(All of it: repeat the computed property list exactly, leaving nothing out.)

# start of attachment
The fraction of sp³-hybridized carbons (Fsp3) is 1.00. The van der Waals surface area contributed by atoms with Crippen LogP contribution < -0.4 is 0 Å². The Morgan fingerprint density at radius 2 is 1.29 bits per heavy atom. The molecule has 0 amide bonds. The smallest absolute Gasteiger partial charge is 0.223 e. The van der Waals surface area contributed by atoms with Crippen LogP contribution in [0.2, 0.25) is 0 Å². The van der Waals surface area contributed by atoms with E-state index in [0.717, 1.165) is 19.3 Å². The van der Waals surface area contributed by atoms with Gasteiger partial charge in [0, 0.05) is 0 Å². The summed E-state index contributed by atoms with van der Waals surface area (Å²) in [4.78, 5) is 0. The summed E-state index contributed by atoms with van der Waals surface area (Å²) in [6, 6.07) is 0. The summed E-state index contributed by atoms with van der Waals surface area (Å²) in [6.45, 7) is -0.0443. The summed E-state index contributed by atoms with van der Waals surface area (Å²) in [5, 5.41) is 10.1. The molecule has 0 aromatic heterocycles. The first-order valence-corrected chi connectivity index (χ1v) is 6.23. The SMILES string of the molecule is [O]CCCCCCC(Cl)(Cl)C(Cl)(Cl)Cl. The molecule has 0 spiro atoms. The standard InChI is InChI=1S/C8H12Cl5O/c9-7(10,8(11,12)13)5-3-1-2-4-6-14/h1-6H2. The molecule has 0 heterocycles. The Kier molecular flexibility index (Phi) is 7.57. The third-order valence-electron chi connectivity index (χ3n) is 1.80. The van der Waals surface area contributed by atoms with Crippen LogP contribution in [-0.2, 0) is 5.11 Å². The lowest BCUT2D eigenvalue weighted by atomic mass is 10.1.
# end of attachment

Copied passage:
The fraction of sp³-hybridized carbons (Fsp3) is 1.00. The van der Waals surface area contributed by atoms with Crippen LogP contribution < -0.4 is 0 Å². The Morgan fingerprint density at radius 2 is 1.29 bits per heavy atom. The molecule has 0 amide bonds. The smallest absolute Gasteiger partial charge is 0.223 e. The van der Waals surface area contributed by atoms with Crippen LogP contribution in [0.2, 0.25) is 0 Å². The van der Waals surface area contributed by atoms with E-state index in [0.717, 1.165) is 19.3 Å². The van der Waals surface area contributed by atoms with Gasteiger partial charge in [0, 0.05) is 0 Å². The summed E-state index contributed by atoms with van der Waals surface area (Å²) in [4.78, 5) is 0. The summed E-state index contributed by atoms with van der Waals surface area (Å²) in [6, 6.07) is 0. The summed E-state index contributed by atoms with van der Waals surface area (Å²) in [6.45, 7) is -0.0443. The summed E-state index contributed by atoms with van der Waals surface area (Å²) in [5, 5.41) is 10.1. The molecule has 0 aromatic heterocycles. The first-order valence-corrected chi connectivity index (χ1v) is 6.23. The SMILES string of the molecule is [O]CCCCCCC(Cl)(Cl)C(Cl)(Cl)Cl. The molecule has 0 spiro atoms. The standard InChI is InChI=1S/C8H12Cl5O/c9-7(10,8(11,12)13)5-3-1-2-4-6-14/h1-6H2. The molecule has 0 heterocycles. The Kier molecular flexibility index (Phi) is 7.57. The third-order valence-electron chi connectivity index (χ3n) is 1.80. The van der Waals surface area contributed by atoms with Crippen LogP contribution in [-0.2, 0) is 5.11 Å². The lowest BCUT2D eigenvalue weighted by atomic mass is 10.1.